RALEIGH, N.C. (AP) — North Carolina’s updated congressional map complies with a trial court ruling that race played too large a role in previous lines and should be used for upcoming elections, according to state attorneys defending the new boundaries.
Their federal court filing responds to written arguments from two voters who originally sued over the 2011 map and believe new boundaries approved by the General Assembly last month are illegal, too. The plaintiffs’ lawyers want the Greensboro court to step in and draw the lines better.
But there’s no need to do that because no gerrymandering occurred and race is not the predominant factor in drawing any of the districts, attorneys Alec Peters and Tom Farr wrote for the state. They also said the boundaries only split 13 of North Carolina’s 100 counties and a dozen precincts — the lowest levels going back to the 1990s — in keeping with what some public hearing recipients requested.
The new “congressional plan follows traditional redistricting criteria more faithfully than any prior congressional plan in North Carolina in at least 25 years,” the lawyers wrote in the filing late Monday. “The new plan is not a gerrymander of any kind: the map speaks for itself.”
A three-judge panel threw out the majority black 1st and 12th Congressional Districts on Feb. 5 and ordered new lines within two weeks. The General Assembly complied. Legislators also delayed next week’s congressional primary elections until June 7.
The court has given the voters who sued until Wednesday to have the last word. Then the federal court must decide what to do, if anything. No timetable has been set. Candidate filing under the new maps is supposed to begin March 16.
Republican legislative leaders say they drew the new maps without any considerations for racial demographics. The 1st and 12th Districts now have black voting-age populations well below 50 percent. And the 12th, a serpentine district that largely followed along Interstate 85 from Charlotte and Greensboro while picking up Winston-Salem residents, is now a compact district in an around Charlotte. But current 12th District Rep. Alma Adams, who is black, now lives an hour away in the new 13th District, threatening her re-election chances.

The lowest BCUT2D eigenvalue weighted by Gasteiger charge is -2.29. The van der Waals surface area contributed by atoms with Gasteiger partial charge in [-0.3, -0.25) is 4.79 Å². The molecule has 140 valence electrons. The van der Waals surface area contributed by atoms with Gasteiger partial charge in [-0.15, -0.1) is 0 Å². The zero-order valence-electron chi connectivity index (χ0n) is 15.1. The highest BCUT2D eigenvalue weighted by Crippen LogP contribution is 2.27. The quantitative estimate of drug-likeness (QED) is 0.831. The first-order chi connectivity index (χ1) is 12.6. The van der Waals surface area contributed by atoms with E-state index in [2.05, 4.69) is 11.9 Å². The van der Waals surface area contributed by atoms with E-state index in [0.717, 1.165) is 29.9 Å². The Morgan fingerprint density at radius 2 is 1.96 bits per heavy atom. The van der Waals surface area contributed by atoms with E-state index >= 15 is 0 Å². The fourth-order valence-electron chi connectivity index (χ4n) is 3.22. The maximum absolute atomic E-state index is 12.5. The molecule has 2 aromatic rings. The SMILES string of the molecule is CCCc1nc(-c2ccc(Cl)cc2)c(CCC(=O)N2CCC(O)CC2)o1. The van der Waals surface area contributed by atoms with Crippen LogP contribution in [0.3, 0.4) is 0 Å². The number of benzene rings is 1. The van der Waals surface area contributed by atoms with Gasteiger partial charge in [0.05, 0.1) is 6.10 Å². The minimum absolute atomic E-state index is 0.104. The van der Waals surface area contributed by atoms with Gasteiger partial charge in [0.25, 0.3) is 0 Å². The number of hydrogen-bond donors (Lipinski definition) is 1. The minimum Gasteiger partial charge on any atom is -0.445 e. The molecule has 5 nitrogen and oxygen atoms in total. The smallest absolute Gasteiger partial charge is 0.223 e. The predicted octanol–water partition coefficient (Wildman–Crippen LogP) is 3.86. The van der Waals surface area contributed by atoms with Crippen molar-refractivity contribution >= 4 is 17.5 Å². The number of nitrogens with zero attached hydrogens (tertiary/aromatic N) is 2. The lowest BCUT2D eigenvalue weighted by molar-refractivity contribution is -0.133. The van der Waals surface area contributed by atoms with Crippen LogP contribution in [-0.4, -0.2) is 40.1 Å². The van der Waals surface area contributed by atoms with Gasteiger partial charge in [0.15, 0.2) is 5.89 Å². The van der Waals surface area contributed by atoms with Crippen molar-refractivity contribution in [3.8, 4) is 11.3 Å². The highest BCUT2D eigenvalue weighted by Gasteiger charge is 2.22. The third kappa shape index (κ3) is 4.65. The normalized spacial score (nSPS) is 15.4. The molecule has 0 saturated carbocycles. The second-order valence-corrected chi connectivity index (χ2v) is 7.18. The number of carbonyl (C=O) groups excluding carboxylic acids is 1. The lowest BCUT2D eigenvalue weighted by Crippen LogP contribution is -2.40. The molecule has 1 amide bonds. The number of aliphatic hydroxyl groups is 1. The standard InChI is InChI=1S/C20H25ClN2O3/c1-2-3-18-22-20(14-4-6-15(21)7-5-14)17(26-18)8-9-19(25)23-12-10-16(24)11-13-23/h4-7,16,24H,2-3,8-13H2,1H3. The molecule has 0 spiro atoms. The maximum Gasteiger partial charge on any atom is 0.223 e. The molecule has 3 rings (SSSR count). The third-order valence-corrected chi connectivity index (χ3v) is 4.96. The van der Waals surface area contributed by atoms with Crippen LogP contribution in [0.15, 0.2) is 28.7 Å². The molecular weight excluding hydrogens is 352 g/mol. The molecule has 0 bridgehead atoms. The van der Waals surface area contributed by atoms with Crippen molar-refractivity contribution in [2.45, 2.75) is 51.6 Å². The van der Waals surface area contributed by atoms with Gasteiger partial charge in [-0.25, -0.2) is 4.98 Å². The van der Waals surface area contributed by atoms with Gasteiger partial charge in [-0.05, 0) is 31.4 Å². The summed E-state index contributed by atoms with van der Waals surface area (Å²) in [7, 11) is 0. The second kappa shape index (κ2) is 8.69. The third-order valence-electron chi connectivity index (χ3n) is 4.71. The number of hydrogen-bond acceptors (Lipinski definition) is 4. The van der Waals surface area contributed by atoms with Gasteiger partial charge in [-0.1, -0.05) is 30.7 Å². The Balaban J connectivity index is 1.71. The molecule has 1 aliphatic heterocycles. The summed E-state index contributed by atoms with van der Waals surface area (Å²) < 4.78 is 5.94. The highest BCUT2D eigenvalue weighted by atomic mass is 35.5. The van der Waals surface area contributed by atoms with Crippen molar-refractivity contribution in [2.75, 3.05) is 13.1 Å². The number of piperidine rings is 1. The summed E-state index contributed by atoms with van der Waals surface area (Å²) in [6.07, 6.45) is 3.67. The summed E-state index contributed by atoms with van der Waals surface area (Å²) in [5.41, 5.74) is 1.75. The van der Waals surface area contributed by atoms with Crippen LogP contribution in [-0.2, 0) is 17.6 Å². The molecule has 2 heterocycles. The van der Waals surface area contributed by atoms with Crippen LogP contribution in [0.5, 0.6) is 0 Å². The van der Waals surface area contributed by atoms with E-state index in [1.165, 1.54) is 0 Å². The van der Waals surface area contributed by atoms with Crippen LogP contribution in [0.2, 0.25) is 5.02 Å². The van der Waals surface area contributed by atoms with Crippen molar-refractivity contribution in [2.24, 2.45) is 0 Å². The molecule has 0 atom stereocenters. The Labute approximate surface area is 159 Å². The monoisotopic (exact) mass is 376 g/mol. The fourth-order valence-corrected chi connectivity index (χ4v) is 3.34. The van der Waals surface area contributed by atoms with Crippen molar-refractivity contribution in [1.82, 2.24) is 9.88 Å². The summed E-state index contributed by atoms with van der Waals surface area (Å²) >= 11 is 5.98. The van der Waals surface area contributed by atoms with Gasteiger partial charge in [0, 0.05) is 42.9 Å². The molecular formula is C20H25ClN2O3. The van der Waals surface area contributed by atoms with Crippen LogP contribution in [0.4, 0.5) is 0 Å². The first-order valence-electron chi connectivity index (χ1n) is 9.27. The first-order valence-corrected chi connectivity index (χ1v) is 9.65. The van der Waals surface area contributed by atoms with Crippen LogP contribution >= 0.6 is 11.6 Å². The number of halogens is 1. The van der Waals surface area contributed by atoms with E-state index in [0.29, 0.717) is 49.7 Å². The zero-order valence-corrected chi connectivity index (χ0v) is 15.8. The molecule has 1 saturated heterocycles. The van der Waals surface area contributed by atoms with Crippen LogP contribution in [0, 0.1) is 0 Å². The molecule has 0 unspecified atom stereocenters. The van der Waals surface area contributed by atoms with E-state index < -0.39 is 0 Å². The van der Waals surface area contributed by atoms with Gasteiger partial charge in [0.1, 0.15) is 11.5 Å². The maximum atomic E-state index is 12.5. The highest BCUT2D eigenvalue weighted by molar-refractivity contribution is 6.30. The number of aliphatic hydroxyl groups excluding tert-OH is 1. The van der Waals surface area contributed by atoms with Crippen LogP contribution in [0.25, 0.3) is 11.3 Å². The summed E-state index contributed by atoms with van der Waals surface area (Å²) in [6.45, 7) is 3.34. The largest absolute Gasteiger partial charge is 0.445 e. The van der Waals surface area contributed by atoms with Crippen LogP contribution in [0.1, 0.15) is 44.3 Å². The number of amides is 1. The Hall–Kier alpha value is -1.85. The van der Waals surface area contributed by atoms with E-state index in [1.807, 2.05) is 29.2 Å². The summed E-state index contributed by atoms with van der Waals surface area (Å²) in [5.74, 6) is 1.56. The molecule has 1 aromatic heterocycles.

The plaintiffs and Democratic allies at the legislature argue GOP lawmakers misconstrued what a three-judge panel said. The map critics said race must still be taken into consideration, to ensure the power of minority voters isn’t diluted, as required by the federal Voting Rights Act and U.S. Constitution.
Although Republican lawmakers didn’t use race in their new redistricting criteria, Farr and Peters wrote, the racial makeup of the 1st and 12th align with what a plaintiff’s expert testified would allow black voters to elect their preferred candidate.
“The plaintiffs’ insistence that the General Assembly should have traded one alleged quota for another quota is baseless and should be rejected,” the state’s filing reads.
The state also rejected arguments that the map is now an illegal partisan gerrymander since the boundaries are designed to allow Republicans to retain 10 of the 13 seats in the state’s congressional delegation, as GOP incumbents now hold. The filing pointed out that Republicans do not comprise a majority of the registered voters in any of the 13 districts.
If the new map results in a 10-3 split, “it will be because thousands of registered Democrats and unaffiliated voters voted for Republican candidates across the state,” the state attorneys wrote. Partisan composition was balanced with other criteria in drawing the new map, including the compactness of the districts and minimizing the number of counties and precincts split by district lines, they added.